Suarez interviews numerous different people, ranging all over the place from Popes to Evangelical pastors to atheists in Alabama to political leaders on both sides to political and religious pundits, authors, and beyond. The final chapter jumps around a bit, but overall, the book's multiple interviews mesh well with each other. The book's tone is quite bipartisan, and overall he doesn't set out to smash one side or the other -- Suarez has a cheeky comment every so often in regards to some irony or another, but even those are benign and the overall tone is very much "Can we try to see what everyone is thinking, why they're thinking it, and what the consequences are and could possibly be, and how we might approach things differently?" instead of "These people think this and are crazy, and these people think this and are sane." I'd definitely recommend it to both conservative, liberal, religious and non-religious friends alike.
Jesus Land: A Memoir
This book is not what you might think -- this is not a similar tale to that of Jesus Camp despite a similar title and a jacket that might suggest a summer camp setting. This book is a memoir by Julia Scheeres, who grew up with two adopted black brothers in the 1970s in Indiana, though the story particularly centers on Julia and David (youngest adopted son) and their story. The book is both the story of a brother and sister's undying love for each other despite a family that tried to tear them apart and abused them both (though in different ways -- remember, she was a biological child in her family, he was the black adopted son, and their treatment differed). They both face prejudice, and there is abuse at home. However, what really makes this story stand out is the point at which Julia and David find themselves sent off to a Christian Dominican boarding correction school. Or rather, David finds himself shipped there, and Julia follows, choosing to have herself sent there as well rather than spend her time at home alone with David suffering by himself. There, they slave like animals, and are abused even more. And the end will just shatter your heart into slivers. And I really don't say that lightly. Months have passed, and still looking at the cover, I feel emotional -- and this is a frank telling, not at all playing for sympathy, and the writing is neither flowery nor excessive in its descriptions of abuse and hatred.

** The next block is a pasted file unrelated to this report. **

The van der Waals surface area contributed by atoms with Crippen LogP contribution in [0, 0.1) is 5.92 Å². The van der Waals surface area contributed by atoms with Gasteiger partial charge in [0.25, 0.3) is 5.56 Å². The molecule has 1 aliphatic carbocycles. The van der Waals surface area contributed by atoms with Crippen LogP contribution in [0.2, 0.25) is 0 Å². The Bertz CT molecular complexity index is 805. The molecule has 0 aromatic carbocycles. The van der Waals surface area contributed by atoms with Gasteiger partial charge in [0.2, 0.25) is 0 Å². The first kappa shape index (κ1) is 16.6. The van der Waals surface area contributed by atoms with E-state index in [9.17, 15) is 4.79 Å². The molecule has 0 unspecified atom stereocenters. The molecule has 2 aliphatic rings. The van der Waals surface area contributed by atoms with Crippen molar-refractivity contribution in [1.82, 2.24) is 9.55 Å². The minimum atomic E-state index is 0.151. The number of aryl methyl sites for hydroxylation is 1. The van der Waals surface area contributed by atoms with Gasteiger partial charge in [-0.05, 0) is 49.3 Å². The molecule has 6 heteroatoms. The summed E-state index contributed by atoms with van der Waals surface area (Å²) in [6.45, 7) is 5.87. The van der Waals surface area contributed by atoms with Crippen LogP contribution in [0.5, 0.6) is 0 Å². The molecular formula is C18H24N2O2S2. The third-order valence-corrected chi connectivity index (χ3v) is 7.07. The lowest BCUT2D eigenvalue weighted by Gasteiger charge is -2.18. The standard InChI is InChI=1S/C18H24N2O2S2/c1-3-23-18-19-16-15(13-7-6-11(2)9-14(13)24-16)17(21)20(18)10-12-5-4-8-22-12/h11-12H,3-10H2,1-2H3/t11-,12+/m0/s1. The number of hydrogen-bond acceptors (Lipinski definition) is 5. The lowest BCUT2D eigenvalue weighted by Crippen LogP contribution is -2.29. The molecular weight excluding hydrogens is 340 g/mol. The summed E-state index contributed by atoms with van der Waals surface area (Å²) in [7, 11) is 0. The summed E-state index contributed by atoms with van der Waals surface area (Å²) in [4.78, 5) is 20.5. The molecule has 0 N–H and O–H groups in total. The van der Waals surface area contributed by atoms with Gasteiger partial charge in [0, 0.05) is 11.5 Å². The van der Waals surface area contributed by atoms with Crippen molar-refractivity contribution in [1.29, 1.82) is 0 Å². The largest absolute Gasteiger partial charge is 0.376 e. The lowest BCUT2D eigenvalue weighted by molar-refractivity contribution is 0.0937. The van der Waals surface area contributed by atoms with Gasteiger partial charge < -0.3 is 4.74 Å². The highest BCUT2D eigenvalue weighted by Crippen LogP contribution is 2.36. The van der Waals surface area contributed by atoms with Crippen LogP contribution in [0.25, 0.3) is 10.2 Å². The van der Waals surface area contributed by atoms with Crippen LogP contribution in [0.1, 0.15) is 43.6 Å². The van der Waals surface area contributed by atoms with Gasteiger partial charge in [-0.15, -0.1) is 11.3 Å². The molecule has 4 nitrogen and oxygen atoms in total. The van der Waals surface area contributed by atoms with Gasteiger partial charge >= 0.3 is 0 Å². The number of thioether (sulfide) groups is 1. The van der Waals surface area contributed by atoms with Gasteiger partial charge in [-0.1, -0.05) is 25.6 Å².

This book is heartbreaking. But this is not a sentimental book. The writing is not sentimentalized. At the core of the story is not a theme of abuse or lack of Christian love, but a story of a great prevailing affection between a brother and sister. It is a warm root in the midst of a very cold book. Read it.
It is here on Google Books (though the narrative starts on page 4...missing 1-3, but a good deal of the rest seems available)